It appears we are in familiar territory when we seek to apply blockchain to the institution of waqf. The building block of waqf is the waqf deed that is a written record of the transactional process and the relationships. While blockchain employs a variety of modern technology and security steps absent in a written text, it is essentially a ledger, or a record. Similar to a written record, it has chapters – or blocks – of information, each added sequentially over time.

In recent times, with a growing concern regarding recovery of lost awqaf properties across the globe due to encroachment, often by the state or its agencies, powerful corporates and individuals, there have been ambitious initiatives to create computerized central databases on waqf deeds/ assets. I am aware of at least two such projects in India and Indonesia, where conservative estimates place the value of awqaf assets at 24 billion USD and 60 billion USD respectively.  A project for the Balkans is also underway led by the Islamic Development Bank. Will a blockchain based approach yield better results than the central databases?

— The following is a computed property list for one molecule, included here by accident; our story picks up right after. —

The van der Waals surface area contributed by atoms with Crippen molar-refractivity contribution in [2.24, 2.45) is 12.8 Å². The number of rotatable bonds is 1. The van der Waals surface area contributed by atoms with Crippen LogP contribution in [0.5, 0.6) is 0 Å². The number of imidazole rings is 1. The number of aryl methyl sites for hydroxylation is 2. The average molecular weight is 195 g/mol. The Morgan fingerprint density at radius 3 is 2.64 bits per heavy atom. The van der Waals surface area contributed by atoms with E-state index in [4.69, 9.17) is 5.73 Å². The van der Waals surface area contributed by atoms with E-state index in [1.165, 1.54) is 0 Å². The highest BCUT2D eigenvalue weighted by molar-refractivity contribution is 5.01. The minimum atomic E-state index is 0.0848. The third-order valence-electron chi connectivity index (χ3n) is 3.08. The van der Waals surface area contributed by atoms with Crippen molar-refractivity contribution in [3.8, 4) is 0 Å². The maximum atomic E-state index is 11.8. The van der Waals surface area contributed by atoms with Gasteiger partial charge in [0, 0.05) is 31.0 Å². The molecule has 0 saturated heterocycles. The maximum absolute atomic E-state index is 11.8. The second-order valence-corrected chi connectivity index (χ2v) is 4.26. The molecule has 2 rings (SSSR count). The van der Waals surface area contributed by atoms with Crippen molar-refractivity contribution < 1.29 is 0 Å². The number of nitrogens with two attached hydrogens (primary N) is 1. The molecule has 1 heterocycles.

Experts note that the blockchain fundamentally differs from the traditional databases or computerized/ manual records. It differs in two distinct ways.

First, the blockchain is a shared record. We are no longer talking about records that are centrally controlled and updated, whether written documents by individuals, or digital files owned by database administrators. In these cases, a centralized authority would govern the records. By contrast, the blockchain is a distributed record. No single participant owns the blockchain or dictates additions to it. Rather, updates are a function of consensus amongst participants. In the context of awqaf, it is perhaps an extremely ideal scenario that the society as a whole or the waqifs (and designated individuals/ bodies, e.g. Islamic scholars/ jurists/ waqf-entities) collectively own the blockchain. In some cases the blockchain may be “public” with complete access to waqf records given to every member of the society. The blockchain may also be “private” with restricted access for specific parties with ability to “modify” or “update” records by consensus. It would definitely be a more desirable scenario where participants (society) by consensus decide to modify the intended use or develop the asset or replace the asset if considered desirable in societal interest, as compared to one where the changes are effected by a waqf board/ waqf commissioner.